CUERVO v. LANDAUER et al. (Circuit <;Jourt, S. D. New York. September 7, 1894.) 1.
TRADE-MARK-INJUNCTION AGAINST INFRINGEMEN'r-INNoCENT INFRINGER.
Injunction will not be refused because defendants bought boxes with infringing labels on them without knowing of the infringement. Injunction will not be refused because defendants have made no sales. where it appears that they bought for the purpose of selling, and would have done so but for complainant's suit. Injunction will not be refused because complainant was not the original designer or owner of the trade-mark, but succeeded to the 'rights of a firm which owned it.
SAME-ORIGIN OF COMPLAINANT'S OWNERSHIP.
This-was a suit by G. Garcia Ouervo against Julius Landauer others to enjoin the infringement of a trade-mark in certain cigarbox labels. Heard on motion for preliminary injunction. Jones & Govin, for complainant. Weed, Henry & :Meyers, for defendants. LACOMBE, Circuit Judge. Thisis an application to enjoin violation of complainant's trade-mark in certain labels for cigar boxes. That the alleged infringing labels are imitations of is self-evident upon inspection. In fact, so close is the resemblance that, the absence of any .affid.avit by designer of the labefs found III defendants' posseSSIOn, It may faIrly be aSJSumed that were intentionally devised to simulate the complainant's labels, and thus confuse the identity of the goodS' sold under their That defendants did not know that the labels, which they bought, as they aver, from a cigar-box maker, were infringements, is nO reason for refusing the relief prayed for. The owner of a mark is entitled to protection against ignorant as as malicious infringers. Nor is 'the fact that no actnal sale is shown material. It is manifest on the papers that defendants bought the boxes thus labeled to sell with their cigars, and that, but for coItlplainant's appeal to the courts, they would have offered them for sale. Nor is there any force in the defendants' contention th:!l.t complainant is not the original designer and owner of the trademark. The cases cited, viz. Stachelberg v. Ponce, 23 Fed. 430 ; Medicine 00. v. Wood, 108 U. S. 218, 2 Sup. Ot. 436,-do not applty. In the case at bar, complainant, at the time of the adoption of trade-mark, was the manager of the business, and continued in that position until 1872, when he became a partner in the firm, and c()ptinued as such partner with the original Manuel Garcia until when the latter retired from business, leaving complainant as sole proprietor thereof. Why these circumstances should deprive him the protection of the courts when the trade-mark, which is a paM; of the assets of the business to which he succeeded, is it is difficult to perceive. See Fulton v. Sellers, 4 Brewst. 42. :Preliminary injunction is continued until trial. .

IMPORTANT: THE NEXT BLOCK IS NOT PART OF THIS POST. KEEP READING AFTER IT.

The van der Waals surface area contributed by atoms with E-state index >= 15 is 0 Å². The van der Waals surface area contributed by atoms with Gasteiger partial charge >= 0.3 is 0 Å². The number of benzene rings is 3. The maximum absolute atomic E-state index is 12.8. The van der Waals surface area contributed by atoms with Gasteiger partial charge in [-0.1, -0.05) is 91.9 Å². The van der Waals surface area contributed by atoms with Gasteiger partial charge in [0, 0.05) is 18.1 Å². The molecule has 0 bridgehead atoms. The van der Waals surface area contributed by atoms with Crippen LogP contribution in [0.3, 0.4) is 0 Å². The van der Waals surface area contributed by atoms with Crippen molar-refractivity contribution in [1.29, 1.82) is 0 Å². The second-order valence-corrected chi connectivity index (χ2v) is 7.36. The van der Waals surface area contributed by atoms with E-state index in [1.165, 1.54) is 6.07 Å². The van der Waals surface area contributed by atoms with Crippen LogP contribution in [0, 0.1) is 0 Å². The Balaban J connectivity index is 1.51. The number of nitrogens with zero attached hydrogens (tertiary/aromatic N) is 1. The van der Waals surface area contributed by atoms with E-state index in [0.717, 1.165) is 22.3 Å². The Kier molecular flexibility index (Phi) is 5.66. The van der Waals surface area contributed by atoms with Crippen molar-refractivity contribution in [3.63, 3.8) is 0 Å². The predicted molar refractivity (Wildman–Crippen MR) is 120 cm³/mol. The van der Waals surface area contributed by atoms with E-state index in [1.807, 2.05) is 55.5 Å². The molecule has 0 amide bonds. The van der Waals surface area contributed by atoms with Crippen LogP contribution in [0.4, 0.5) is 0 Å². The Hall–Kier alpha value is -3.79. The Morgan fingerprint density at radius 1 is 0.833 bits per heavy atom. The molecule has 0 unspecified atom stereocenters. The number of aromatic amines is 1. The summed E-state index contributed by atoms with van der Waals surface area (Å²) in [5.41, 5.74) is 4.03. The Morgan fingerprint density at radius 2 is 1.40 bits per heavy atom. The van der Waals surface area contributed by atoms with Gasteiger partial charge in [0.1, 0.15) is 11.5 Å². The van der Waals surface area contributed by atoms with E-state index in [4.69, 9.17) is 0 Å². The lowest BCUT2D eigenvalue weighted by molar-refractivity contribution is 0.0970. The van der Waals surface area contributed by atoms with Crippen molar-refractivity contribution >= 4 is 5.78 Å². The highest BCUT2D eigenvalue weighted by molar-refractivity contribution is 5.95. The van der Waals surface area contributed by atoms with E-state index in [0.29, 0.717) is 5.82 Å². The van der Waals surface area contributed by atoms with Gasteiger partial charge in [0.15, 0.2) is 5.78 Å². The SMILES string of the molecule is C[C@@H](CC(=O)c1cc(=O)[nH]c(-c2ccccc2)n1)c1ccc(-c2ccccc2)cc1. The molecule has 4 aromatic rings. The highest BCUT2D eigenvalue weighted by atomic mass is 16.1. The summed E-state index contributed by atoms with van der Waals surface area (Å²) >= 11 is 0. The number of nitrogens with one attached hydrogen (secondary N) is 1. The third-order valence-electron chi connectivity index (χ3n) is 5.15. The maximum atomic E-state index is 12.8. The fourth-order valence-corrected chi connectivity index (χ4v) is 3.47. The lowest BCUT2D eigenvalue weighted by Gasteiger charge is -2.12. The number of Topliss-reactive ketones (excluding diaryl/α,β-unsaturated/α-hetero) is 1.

BIRTWELL v. SALTONSTALL. Collector. (Circuit Court, D. MassachusettS.
CuSTOMS DUTIES-ExCESSIVE EXACTIONS-TIME OF MAKING PROTEST.
September 28, 1894.)
Rev. St. § 3011, provides that "any person who shall have made payp:!.ent under protest," in p-rder to obtain possession of goods, may maintain an llCtion 1;0 recover back any excess .paid, "but no recovery shall be allowed · .. · unless a protest and appeal sball bave been taken as provided in section 2931.'" Held, that the reference to the latter section time as ,..we.11 ,as the form.of the protest, and hence that it need ... ffiade before or at the time of the payment of the duties. but is' good if made within 10 days thereafter.
This .was an action by Joseph Birtwell against Leverett Saltonof the port of Boston, to recover duties paid under protest. . There was originally a judgment for plaintiff (39 Fed. 383), but this was reversed, on defendant's appeal, by the supreme court (150 U. S. 417, 14 Sup. Ot.169), and a new trial ordered. A new trial having been accordingly had, the opinion below was filed. JOliliab P.Tucker, for plaintiff. Hoar, U. S. Atty., and Wm. G. Thompson, Asst. U. S. AttY., for defendant. ' OOL'J,1, Oircuit Judge. The position taken by the United States a.ttorney: ,in behalf of the defendant is that where an importer, in .to . obtain possession .of his merchandise, pays the duties under 3011, Rev. St., he must, at or before the time of such a and that a prote$t made within .10 days.ll,'fter the ascertaithnent and liquidation of duties. under section insufficient, because too late in point of time; and that, therefofe,.s.uch protest, although complying with the prO'Visions of cannot be admitted in evidence as a legal protest in a suit brpught by the importer against the collector to recover ba.ck the excess of duties. '.It be remembered at the outset that the whole subject of the right of action by an importer to recover duties illegally exacted oy a collector, which includes, of course, the question of protest, now purely statutory. This has been so decided by the supreme U. S. 238, 3 Sup. Ot. 184, and Porter court in flrnson v. Murphy, y. Beard,l,24 U. S. 429, 8 SUPf Ot. 554. r.rhe old common-law right of actio'll recognized and applied in Elliott v. Swartwout, 10 Pet. 137, anq which rests upon the impJ,ied prornise of the collector to refund .w)lich be had as of the government, but which the law did not authoriZe him foexact, has.been superseded by based excluS'ively oua statutory liability. Mr. Justice ¥attheW/il,speaking for in Arnl;lon v. Murphy, says,:
"i',li'rRIu t.bis review of jUdicial history of the subject, It.ia; l(pparept that the cQmwoo-1aw action recognized as. lJ.ppropriate by the' decision in ElUott v. 1Q Pet., 137. has been converted into an action based entirely Ol1 i . ' l'I.ifferentprihclp'le,-that of 'a statutory liabUity. instead of an implied promise,-whlcb. if not originated by the act